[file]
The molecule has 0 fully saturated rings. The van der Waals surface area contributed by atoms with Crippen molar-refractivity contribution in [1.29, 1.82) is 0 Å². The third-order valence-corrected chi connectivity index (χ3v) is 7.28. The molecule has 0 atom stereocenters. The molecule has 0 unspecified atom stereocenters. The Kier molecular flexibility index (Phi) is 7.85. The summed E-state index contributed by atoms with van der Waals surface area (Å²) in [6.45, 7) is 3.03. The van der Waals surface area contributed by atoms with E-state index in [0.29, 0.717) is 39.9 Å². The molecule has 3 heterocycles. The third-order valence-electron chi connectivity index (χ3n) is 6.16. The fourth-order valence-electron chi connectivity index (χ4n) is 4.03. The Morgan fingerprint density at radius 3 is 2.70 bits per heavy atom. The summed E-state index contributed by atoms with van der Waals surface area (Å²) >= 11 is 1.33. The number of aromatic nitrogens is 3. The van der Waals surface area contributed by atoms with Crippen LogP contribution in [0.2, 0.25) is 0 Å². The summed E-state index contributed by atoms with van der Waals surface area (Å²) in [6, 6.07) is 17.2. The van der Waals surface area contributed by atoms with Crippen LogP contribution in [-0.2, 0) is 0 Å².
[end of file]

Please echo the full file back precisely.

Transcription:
The molecule has 0 fully saturated rings. The van der Waals surface area contributed by atoms with Crippen molar-refractivity contribution in [1.29, 1.82) is 0 Å². The third-order valence-corrected chi connectivity index (χ3v) is 7.28. The molecule has 0 atom stereocenters. The molecule has 0 unspecified atom stereocenters. The Kier molecular flexibility index (Phi) is 7.85. The summed E-state index contributed by atoms with van der Waals surface area (Å²) in [6.45, 7) is 3.03. The van der Waals surface area contributed by atoms with E-state index in [0.29, 0.717) is 39.9 Å². The molecule has 3 heterocycles. The third-order valence-electron chi connectivity index (χ3n) is 6.16. The fourth-order valence-electron chi connectivity index (χ4n) is 4.03. The Morgan fingerprint density at radius 3 is 2.70 bits per heavy atom. The summed E-state index contributed by atoms with van der Waals surface area (Å²) >= 11 is 1.33. The number of aromatic nitrogens is 3. The van der Waals surface area contributed by atoms with Crippen LogP contribution in [0.2, 0.25) is 0 Å². The summed E-state index contributed by atoms with van der Waals surface area (Å²) in [6, 6.07) is 17.2. The van der Waals surface area contributed by atoms with Crippen LogP contribution in [-0.2, 0) is 0 Å².